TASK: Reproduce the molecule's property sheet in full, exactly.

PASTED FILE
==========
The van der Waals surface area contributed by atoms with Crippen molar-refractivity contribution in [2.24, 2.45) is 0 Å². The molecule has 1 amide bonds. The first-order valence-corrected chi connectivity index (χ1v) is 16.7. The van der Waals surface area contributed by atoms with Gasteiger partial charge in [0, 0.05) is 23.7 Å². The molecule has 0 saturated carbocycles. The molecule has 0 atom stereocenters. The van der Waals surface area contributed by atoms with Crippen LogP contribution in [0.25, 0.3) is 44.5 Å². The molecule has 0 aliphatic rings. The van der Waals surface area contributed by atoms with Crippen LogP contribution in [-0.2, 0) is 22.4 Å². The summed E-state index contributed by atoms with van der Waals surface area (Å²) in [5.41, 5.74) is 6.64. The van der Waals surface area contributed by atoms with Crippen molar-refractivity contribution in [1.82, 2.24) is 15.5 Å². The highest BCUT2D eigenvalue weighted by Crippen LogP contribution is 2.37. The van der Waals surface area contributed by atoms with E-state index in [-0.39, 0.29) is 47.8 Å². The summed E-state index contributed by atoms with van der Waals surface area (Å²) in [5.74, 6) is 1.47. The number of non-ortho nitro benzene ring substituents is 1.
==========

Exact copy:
The van der Waals surface area contributed by atoms with Crippen molar-refractivity contribution in [2.24, 2.45) is 0 Å². The molecule has 1 amide bonds. The first-order valence-corrected chi connectivity index (χ1v) is 16.7. The van der Waals surface area contributed by atoms with Gasteiger partial charge in [0, 0.05) is 23.7 Å². The molecule has 0 saturated carbocycles. The molecule has 0 atom stereocenters. The van der Waals surface area contributed by atoms with Crippen LogP contribution in [0.25, 0.3) is 44.5 Å². The molecule has 0 aliphatic rings. The van der Waals surface area contributed by atoms with Crippen LogP contribution in [-0.2, 0) is 22.4 Å². The summed E-state index contributed by atoms with van der Waals surface area (Å²) in [5.41, 5.74) is 6.64. The van der Waals surface area contributed by atoms with Crippen molar-refractivity contribution in [1.82, 2.24) is 15.5 Å². The highest BCUT2D eigenvalue weighted by Crippen LogP contribution is 2.37. The van der Waals surface area contributed by atoms with E-state index in [-0.39, 0.29) is 47.8 Å². The summed E-state index contributed by atoms with van der Waals surface area (Å²) in [5.74, 6) is 1.47. The number of non-ortho nitro benzene ring substituents is 1.